New Historian

Les Miserables


<![CDATA[Now a massively successful musical and an award winning movie, Victor Hugo's Les Miserables has evolved well beyond its nineteenth century origins into a modern cultural phenomenon. As the story has been retold and adjusted to fit new forms however, it is important to remember that the original novel was a vital piece of social commentary that strove to both reflect and affect the context in which it was created. Les Miserables is not a book about the French Revolution, its author was born over a decade after the events of 1789, and the story is set in the middle of the nineteenth century. However, its backdrop is a France still coming to terms with 1789, reflecting the experiences of an author who grew up and lived in the wake of that momentous event. As such, it captures the upheaval of nineteenth century France, a century which witnessed both the Napoleonic Wars and the Paris Commune, and conveys the sense of constant change and instability of the early nineteenth century through the troubled lives of its protagonists. Hugo was born 26th February, 1802, in Besançon, France. His father, Joseph-Léopold-Sigisbert Hugo, was a general in Napoleon’s armies. Joseph Hugo’s constant traveling for the French campaigns in Italy and Spain meant that the Napoleonic Wars had a very direct relevance to the younger Hugo’s early life. The tumultuous politics of the period became a feature of his upbringing. While his mother was a staunch royalist, Hugo’s father was loyal to each successive French government: the Convention, the Empire, the Restoration. Marital tensions meant Hugo’s childhood was spent switching from accompanying his father on his campaigns through Europe and returning home to Paris to see his mother. Although Les Miserables charts a broad chunk of French history in the aftermath of 1789, it reaches its climax in the June 1832 Rebellion in Paris, an event Hugo witnessed first hand. Already established as a writer, the events in June proved particularly inspirational. The 1830 Revolution had seen the ‘Citizen king’ Louis-Philippe take the throne. Initially popular, the widening gap between rich and poor during the first years of his reign saw resentment build among the poor in France. Amidst a major cholera epidemic, thousands of Parisians took to the streets to commemorate the death of General Jean Maximilien Lamarque, a man considered to have been a champion for the poor. The mob swelled as political agitators joined those attempting to witness the funeral procession. Some observers claim that around 100,000 protesters eventually joined and the mob eventually took over half of Paris. Barricades were erected throughout the city, as the insurgents looked for arms to defend the sections of Paris they had gained control of. Ultimately, a lack of broader support from the citizens of the city meant that the uprising was suppressed within twenty four hours of its start. In a century of revolutions throughout France and Europe, the rebellion of June 1832 had failed to achieve any lasting change, which explains why it is perhaps overlooked compared to other events in French history. As a first hand witness to the rebellion however, Hugo immortalised it in Les Miserables for what it was – an expression of the continued discontent of the poor in Parisian society. Les Miserables charts a period of constant revolution and change. It comments on the failings of successive administrations, and the effects these failings had on the French people. Its focus is the poor in society, and how time and again the French class system punished good, honest people with poverty. Each of the main characters represents a problem of their time that Hugo felt needed reform – education, women’s rights and the treatment of criminals. These personal tragedies are linked explicitly to problems with nineteenth century France as a whole, and towards the end of the book become manifested in the insurrection in Paris. Les Miserables is a fantastic story which has rightly been retold in different languages and different formats. On top of that, it is an analysis by one of France’s greatest writers about the condition of the society in which he lived. Image by Pierre Jeanniot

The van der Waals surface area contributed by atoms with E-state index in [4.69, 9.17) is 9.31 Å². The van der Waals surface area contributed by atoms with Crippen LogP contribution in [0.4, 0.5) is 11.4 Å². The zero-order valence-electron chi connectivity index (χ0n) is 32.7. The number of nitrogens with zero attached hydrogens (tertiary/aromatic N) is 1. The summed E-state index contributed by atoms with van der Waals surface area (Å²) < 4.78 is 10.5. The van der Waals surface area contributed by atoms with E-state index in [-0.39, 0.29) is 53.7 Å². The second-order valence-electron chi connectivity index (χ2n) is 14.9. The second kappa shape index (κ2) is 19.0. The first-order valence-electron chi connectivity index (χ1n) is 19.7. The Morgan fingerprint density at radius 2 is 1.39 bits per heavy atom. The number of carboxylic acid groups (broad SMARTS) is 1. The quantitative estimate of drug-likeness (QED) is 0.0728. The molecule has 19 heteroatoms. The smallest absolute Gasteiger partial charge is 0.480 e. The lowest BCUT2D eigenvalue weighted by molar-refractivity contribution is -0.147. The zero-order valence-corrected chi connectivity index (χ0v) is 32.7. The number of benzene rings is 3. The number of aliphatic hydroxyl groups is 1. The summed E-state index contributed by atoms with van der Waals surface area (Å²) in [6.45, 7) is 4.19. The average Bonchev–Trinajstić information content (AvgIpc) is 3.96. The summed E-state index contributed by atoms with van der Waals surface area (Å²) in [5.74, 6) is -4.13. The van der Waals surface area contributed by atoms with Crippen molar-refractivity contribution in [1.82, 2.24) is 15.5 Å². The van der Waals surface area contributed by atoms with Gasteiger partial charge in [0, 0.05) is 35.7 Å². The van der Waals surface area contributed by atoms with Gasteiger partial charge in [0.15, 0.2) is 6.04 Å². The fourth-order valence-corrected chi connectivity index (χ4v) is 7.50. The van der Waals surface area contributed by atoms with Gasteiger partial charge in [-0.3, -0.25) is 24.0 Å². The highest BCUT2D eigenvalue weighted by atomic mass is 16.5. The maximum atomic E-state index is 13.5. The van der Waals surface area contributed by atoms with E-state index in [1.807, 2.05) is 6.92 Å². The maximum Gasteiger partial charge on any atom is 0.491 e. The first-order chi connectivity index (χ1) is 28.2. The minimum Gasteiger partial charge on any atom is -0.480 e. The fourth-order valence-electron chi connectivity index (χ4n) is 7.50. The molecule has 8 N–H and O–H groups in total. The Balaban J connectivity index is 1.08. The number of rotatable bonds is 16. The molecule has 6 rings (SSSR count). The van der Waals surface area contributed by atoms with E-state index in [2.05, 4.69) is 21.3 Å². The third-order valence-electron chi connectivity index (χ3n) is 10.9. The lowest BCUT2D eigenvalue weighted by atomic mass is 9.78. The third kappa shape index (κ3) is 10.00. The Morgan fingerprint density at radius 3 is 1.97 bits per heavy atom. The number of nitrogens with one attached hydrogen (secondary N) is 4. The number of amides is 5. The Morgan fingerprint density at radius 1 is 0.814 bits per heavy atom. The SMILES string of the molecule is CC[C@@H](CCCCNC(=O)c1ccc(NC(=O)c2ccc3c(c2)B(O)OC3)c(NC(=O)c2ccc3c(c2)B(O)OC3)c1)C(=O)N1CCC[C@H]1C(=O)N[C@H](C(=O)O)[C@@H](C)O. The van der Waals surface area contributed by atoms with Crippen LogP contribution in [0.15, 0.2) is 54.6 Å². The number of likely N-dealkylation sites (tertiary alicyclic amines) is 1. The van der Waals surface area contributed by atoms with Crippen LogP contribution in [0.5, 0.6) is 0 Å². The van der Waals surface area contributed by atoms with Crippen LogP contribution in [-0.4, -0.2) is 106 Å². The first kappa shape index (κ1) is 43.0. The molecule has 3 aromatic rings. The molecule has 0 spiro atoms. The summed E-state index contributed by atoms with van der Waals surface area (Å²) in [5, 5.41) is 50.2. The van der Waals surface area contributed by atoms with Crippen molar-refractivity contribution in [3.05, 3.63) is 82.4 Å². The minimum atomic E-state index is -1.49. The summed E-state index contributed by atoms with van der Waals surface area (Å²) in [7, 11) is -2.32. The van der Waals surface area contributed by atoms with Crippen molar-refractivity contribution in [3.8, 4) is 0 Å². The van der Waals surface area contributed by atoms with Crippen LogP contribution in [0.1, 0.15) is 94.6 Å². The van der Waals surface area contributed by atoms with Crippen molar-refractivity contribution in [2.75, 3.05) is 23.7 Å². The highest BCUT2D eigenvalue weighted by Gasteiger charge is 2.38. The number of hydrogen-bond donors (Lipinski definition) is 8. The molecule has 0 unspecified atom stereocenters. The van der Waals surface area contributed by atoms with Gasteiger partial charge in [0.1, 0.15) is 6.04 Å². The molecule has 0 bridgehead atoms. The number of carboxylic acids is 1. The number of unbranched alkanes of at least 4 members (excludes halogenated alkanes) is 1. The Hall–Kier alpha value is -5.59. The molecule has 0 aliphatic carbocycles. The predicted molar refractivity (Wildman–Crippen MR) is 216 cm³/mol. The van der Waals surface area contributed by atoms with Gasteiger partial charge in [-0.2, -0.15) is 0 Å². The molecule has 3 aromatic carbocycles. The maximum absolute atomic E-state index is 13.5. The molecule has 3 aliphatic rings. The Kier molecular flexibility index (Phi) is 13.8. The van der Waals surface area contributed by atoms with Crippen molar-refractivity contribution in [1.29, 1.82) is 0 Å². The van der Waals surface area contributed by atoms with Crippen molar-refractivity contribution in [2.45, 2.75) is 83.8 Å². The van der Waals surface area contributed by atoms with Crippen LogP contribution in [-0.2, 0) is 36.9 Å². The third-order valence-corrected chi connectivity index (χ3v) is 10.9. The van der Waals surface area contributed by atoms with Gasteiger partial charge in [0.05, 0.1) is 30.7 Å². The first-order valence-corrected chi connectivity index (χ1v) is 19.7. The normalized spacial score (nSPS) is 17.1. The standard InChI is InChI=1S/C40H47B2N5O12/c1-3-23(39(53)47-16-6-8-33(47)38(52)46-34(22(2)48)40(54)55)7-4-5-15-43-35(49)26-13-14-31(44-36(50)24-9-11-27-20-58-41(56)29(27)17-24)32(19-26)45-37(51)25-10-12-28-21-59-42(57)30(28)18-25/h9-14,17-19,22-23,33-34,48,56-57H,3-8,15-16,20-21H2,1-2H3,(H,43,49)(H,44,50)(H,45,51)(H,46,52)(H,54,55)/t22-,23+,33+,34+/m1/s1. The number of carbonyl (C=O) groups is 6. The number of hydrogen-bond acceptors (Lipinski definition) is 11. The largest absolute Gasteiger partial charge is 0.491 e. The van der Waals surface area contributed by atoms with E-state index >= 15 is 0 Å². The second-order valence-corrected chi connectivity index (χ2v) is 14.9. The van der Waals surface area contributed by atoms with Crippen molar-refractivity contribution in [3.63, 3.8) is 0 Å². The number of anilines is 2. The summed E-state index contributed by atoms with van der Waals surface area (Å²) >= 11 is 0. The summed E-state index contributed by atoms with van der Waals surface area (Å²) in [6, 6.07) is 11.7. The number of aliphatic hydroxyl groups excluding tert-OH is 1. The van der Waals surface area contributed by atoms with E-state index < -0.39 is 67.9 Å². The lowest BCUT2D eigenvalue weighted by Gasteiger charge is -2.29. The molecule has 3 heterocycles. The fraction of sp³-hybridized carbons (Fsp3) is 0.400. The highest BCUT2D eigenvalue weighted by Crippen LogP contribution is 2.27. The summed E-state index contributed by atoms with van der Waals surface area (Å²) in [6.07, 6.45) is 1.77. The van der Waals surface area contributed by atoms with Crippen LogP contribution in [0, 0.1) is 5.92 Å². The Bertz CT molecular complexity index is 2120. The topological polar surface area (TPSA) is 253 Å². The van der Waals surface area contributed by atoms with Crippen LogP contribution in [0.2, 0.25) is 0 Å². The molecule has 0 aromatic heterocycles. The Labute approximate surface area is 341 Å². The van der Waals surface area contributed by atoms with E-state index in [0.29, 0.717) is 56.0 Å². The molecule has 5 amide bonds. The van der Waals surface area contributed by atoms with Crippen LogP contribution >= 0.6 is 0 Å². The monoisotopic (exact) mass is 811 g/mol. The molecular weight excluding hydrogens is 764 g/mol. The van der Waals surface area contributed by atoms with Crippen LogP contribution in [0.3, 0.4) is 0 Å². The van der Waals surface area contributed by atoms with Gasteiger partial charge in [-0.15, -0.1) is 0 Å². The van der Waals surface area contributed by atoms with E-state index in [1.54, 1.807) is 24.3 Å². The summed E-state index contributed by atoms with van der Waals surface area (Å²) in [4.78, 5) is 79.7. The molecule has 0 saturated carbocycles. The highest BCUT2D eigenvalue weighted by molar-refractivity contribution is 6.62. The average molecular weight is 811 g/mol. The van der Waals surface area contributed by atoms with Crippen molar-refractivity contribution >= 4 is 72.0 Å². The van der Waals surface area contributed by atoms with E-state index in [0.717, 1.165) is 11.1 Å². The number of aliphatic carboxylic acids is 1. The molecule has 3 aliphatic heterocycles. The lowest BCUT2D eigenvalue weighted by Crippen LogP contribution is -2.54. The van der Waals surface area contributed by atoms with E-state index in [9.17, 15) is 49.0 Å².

Related Books

Les Miserables
A Novel Vol. 1Vol. 1
by Victor Hugo

[gap height="20"]]]>
Exit mobile version